BANFF – In 1964, Cliff White lit his first fire as a nine-year-old kid.
His father had some early insight into his interests during a criminal investigation of his son’s first prescribed burn.
“A group of us Banff kids, while playing with matches, set the forest alight on the side of Sulphur Mountain,” said White.
“We could have easily destroyed the newly built Sulphur Mountain Gondola without the intervention of a fast thinking group of park wardens. Dad couldn’t believe I could go on to make a career of this.”
In fact, White has recently been given a prestigious award for his work in conservation during his almost four-decade career with Parks Canada, including his leadership in fire management.
The Canadian Parks and Wilderness Society (CPAWS) handed White the J.B Harkin Award, named for Canada’s first national parks commissioner, James Bernard Harkin, who developed the idea of conservation in Canada at a time when there was little precedent.
Alison Ronson, CPAWS’ interim national executive director, said White took his ideas about science and ecosystem management into practical solutions on the landscape.
“For his dedication to conservation and Canada’s protected areas, CPAWS recognizes Cliff and his life’s work,” she said. “In Banff National Park, Cliff exemplified the concept of ecosystem management. He understood the complex interactions within and between ecosystems.”
White, who helped launch Parks Canada’s prescribed fire program across the country, said he was honoured.
“It was really fun for me,” he said, noting he went to Ottawa to receive the award. “If you grew up in the Bow Valley and worked in the Bow Valley, you know people who have gotten the Harkin award over the years.”
CPAWS praised White for his work alongside elders of the Stoney Nakoda First Nation to help make possible the signing of the 2010 Letter of Understanding with the Stoney Nakoda, welcoming them back into their own homeland.
His work to set up Parks Canada’s prescribed fire program was also
“White helped Parks Canada become a global leader in prescribed fire management,” said Ronson. “Provincial agencies, Australia and other countries now regularly call on Parks Canada’s fire specialists in managing fire regimes.”
In the 1990s, a large elk population centred around the Banff townsite was raising public safety concerns, but White’s work contributed to understanding that the large elk population was also eliminating aspen and willow - and with them beaver, songbirds and moose.
“The entire ecosystem was out of balance,” said Ronson.
White started with Parks Canada in 1973 as part of a joint trail and fire crew working in Yoho National Park. He became a park warden in 1975 and retired in 2009.
“I’ve had a very varied career, but I’m probably publicly most known for work in fire,” he said.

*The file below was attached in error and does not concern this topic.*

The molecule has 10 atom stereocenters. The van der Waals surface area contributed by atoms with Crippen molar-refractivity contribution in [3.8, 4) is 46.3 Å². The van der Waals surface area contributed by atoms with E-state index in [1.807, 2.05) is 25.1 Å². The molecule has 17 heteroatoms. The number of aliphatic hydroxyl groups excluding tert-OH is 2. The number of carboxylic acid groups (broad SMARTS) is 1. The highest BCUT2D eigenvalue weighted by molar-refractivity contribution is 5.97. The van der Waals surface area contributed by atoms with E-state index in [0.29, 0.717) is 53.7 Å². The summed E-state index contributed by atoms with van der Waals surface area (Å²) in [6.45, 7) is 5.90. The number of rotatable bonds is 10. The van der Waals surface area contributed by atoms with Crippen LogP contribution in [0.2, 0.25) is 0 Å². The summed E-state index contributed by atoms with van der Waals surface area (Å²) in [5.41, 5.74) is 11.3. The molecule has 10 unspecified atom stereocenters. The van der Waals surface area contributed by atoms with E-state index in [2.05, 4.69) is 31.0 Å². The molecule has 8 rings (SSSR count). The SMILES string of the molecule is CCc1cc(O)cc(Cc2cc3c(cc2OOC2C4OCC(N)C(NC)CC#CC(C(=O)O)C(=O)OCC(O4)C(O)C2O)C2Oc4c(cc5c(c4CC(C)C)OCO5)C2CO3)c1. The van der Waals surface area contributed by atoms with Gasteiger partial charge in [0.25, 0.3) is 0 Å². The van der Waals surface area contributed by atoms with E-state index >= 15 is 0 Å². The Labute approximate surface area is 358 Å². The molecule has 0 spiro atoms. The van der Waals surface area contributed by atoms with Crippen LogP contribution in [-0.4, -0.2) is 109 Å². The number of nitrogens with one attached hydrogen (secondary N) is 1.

In fact, White fought with those who did not see the big picture and the kinds of radical changes that needed to happen in fire management. At one time, the door to his office had a sign that read: “job description for a civil servant: tell the truth and obey the law.”
In 1986, White was sent to Ottawa tasked with getting a national fire program in place. He was there until 1990.
“We knew we couldn’t sustain a park here, a park there, without really having some kind of regional recognition that we had some competency in managing fire as an organization,” he said.
“We just couldn’t do prescribed burns in Banff unless you had that credibility, so we set up a system where we very quickly built a national system.”
Within three years, fire teams were created and quickly gaining experience in prescribed fires.
“In a decade they were burning from coast to coast,” said White.
Today, White said fire management is one of the biggest challenges.
He said there have been great advances on the state of wildland fire management in North America, but that’s difficult to recognize during last year’s disastrous California fires.
Many people have lost their homes, their livelihoods, and even their lives to fire during these difficult times, he said, noting there are however signs of progress, such as saving Waterton Lakes townsite from burning during the 2017 Kenow wildfire.
“It’s not just human habitat suffering from poor fire management, it’s the habitat for most native species across the landscape,” he said.
White said the big lesson of all these tragedies is the firefighter’s lament – you can’t put fires out, you can only put them off to a hotter, dryer day.
“Sooner or later almost all wildland or semi wildland landscapes will burn, and we must manage ecosystems and our own activities to recognize this, just like First Nations have done for many millennia,” he said.
“There is still too much left to chance, not to good planning.”
The right fire management mix includes FireSmarting and fuel breaks, and lastly, regular prescribed burning, said White.
“We need to relearn the age-old techniques of First Nations to light fires at appropriate times, and burn routinely as part of living with the land,” he said.
“The adage of most park and forest managers should be to ‘burn early, burn often’ to follow this traditional knowledge.”